US Supreme Court to reconsider use of lethal injection

US Supreme Court to reconsider use of lethal injection in death penalty

The US supreme court is set to consider whether the use of lethal injection in death penalty cases is unconstitutional.

Nearly all executions are carried out by lethal injection; it’s the preferred choice in 37 states and uses a three-drug cocktail of an anaesthetic, a muscle paralyser and a substance to stop the heart. But, after a report published in British medical journal The Lancet suggested it provided an agonising death, the procedure has become controversial.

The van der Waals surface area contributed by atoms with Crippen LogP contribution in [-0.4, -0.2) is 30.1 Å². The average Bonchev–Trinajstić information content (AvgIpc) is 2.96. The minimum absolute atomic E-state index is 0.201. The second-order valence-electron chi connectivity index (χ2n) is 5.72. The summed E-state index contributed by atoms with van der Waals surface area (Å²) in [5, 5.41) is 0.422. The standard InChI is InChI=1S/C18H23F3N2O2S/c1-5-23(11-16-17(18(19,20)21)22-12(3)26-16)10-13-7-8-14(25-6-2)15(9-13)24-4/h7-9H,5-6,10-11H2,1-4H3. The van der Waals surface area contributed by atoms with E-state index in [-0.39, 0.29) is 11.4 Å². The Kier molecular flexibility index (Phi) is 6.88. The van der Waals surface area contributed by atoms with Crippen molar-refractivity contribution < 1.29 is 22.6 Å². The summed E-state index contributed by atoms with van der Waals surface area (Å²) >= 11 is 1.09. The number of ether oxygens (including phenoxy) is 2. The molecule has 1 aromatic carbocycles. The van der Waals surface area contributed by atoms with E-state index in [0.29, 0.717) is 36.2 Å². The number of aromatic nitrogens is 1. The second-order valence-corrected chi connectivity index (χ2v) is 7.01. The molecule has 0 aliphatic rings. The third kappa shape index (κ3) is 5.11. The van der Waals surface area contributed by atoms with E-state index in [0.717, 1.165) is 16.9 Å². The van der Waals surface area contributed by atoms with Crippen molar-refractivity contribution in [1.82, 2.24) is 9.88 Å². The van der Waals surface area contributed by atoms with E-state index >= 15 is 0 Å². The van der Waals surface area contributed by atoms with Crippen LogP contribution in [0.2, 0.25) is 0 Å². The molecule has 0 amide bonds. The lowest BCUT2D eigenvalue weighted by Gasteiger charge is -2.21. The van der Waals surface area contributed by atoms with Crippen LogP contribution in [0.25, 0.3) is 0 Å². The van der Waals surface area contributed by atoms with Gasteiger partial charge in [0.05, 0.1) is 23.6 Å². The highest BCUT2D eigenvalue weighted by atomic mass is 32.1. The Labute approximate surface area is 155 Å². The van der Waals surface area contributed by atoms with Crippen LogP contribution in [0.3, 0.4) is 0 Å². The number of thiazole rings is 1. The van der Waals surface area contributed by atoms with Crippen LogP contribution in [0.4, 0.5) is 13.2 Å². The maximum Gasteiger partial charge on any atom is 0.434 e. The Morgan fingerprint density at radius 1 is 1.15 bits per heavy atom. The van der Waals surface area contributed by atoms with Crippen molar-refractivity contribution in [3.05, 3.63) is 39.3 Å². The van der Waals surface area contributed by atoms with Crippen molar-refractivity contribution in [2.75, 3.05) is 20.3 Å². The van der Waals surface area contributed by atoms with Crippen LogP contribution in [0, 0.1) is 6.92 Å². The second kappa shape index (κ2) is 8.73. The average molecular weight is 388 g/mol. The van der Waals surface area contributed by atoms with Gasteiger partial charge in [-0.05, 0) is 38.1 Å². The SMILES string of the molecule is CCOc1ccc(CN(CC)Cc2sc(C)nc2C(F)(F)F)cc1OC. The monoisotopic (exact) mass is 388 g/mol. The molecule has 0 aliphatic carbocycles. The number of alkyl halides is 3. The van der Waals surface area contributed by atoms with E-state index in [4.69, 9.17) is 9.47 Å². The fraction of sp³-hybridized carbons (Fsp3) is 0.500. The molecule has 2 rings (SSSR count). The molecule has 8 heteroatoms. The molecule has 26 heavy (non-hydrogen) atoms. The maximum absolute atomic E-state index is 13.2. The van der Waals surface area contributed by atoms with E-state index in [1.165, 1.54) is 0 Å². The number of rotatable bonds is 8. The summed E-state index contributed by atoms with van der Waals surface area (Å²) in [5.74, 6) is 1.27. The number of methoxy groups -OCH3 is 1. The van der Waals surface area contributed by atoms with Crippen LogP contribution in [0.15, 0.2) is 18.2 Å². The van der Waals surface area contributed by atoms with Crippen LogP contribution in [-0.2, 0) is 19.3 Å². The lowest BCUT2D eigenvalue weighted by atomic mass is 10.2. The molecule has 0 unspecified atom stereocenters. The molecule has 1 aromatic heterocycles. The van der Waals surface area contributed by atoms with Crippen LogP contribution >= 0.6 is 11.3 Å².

The Supreme Court has agreed to hear a challenge from two inmates on death row in Kentucky – Ralph Baze and Thomas Clyde Bowling Jr – who, in 2004, sued the state claiming lethal injection was a cruel punishment that breaches the Eighth Amendment.

Baze was scheduled for execution tonight, but the Supreme Court has halted proceedings. It has been known to let state courts rule over lethal injections but, before now, it has not considered whether the lethal mix is unconstitutional.

David Barron, lawyer for Baze and Bowling, told the Times: ‘This is probably one of the most important cases in decades as it relates to the death penalty.’

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